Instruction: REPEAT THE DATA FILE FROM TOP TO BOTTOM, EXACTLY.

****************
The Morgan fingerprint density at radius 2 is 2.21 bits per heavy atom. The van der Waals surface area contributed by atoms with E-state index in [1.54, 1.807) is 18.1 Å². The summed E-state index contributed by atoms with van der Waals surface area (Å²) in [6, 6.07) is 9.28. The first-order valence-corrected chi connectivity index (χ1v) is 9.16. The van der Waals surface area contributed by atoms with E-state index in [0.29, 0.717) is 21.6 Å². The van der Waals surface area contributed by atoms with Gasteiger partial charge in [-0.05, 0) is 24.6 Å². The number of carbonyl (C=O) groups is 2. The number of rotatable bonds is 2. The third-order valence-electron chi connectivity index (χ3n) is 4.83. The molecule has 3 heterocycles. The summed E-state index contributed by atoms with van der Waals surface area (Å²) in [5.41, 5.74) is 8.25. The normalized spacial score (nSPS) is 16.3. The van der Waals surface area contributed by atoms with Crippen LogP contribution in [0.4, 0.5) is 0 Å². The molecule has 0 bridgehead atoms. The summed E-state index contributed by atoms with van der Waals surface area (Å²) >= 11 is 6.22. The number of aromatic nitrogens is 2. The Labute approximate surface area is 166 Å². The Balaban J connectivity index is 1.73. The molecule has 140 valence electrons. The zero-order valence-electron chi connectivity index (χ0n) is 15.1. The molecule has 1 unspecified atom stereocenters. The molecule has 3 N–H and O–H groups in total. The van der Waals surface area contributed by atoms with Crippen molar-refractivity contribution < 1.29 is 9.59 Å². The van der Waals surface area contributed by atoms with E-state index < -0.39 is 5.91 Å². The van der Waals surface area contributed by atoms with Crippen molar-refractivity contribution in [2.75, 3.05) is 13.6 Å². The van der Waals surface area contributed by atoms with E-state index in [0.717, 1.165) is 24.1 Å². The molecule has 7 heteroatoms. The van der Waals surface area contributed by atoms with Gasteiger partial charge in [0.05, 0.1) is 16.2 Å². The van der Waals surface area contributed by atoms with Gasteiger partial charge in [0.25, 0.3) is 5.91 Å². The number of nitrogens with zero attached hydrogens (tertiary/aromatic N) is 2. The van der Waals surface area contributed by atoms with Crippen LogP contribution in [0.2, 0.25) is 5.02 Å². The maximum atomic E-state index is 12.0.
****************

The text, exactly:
The Morgan fingerprint density at radius 2 is 2.21 bits per heavy atom. The van der Waals surface area contributed by atoms with E-state index in [1.54, 1.807) is 18.1 Å². The summed E-state index contributed by atoms with van der Waals surface area (Å²) in [6, 6.07) is 9.28. The first-order valence-corrected chi connectivity index (χ1v) is 9.16. The van der Waals surface area contributed by atoms with E-state index in [0.29, 0.717) is 21.6 Å². The van der Waals surface area contributed by atoms with Gasteiger partial charge in [-0.05, 0) is 24.6 Å². The number of carbonyl (C=O) groups is 2. The number of rotatable bonds is 2. The third-order valence-electron chi connectivity index (χ3n) is 4.83. The molecule has 3 heterocycles. The summed E-state index contributed by atoms with van der Waals surface area (Å²) in [5.41, 5.74) is 8.25. The normalized spacial score (nSPS) is 16.3. The van der Waals surface area contributed by atoms with Crippen LogP contribution in [0.4, 0.5) is 0 Å². The molecule has 0 bridgehead atoms. The summed E-state index contributed by atoms with van der Waals surface area (Å²) >= 11 is 6.22. The number of aromatic nitrogens is 2. The Labute approximate surface area is 166 Å². The Balaban J connectivity index is 1.73. The molecule has 140 valence electrons. The zero-order valence-electron chi connectivity index (χ0n) is 15.1. The molecule has 1 unspecified atom stereocenters. The molecule has 3 N–H and O–H groups in total. The van der Waals surface area contributed by atoms with Crippen molar-refractivity contribution < 1.29 is 9.59 Å². The van der Waals surface area contributed by atoms with E-state index < -0.39 is 5.91 Å². The van der Waals surface area contributed by atoms with Crippen molar-refractivity contribution in [2.75, 3.05) is 13.6 Å². The van der Waals surface area contributed by atoms with E-state index in [0.717, 1.165) is 24.1 Å². The molecule has 7 heteroatoms. The van der Waals surface area contributed by atoms with Gasteiger partial charge in [0.05, 0.1) is 16.2 Å². The van der Waals surface area contributed by atoms with Gasteiger partial charge in [0.25, 0.3) is 5.91 Å². The number of nitrogens with zero attached hydrogens (tertiary/aromatic N) is 2. The van der Waals surface area contributed by atoms with Crippen LogP contribution in [0.2, 0.25) is 5.02 Å². The maximum atomic E-state index is 12.0.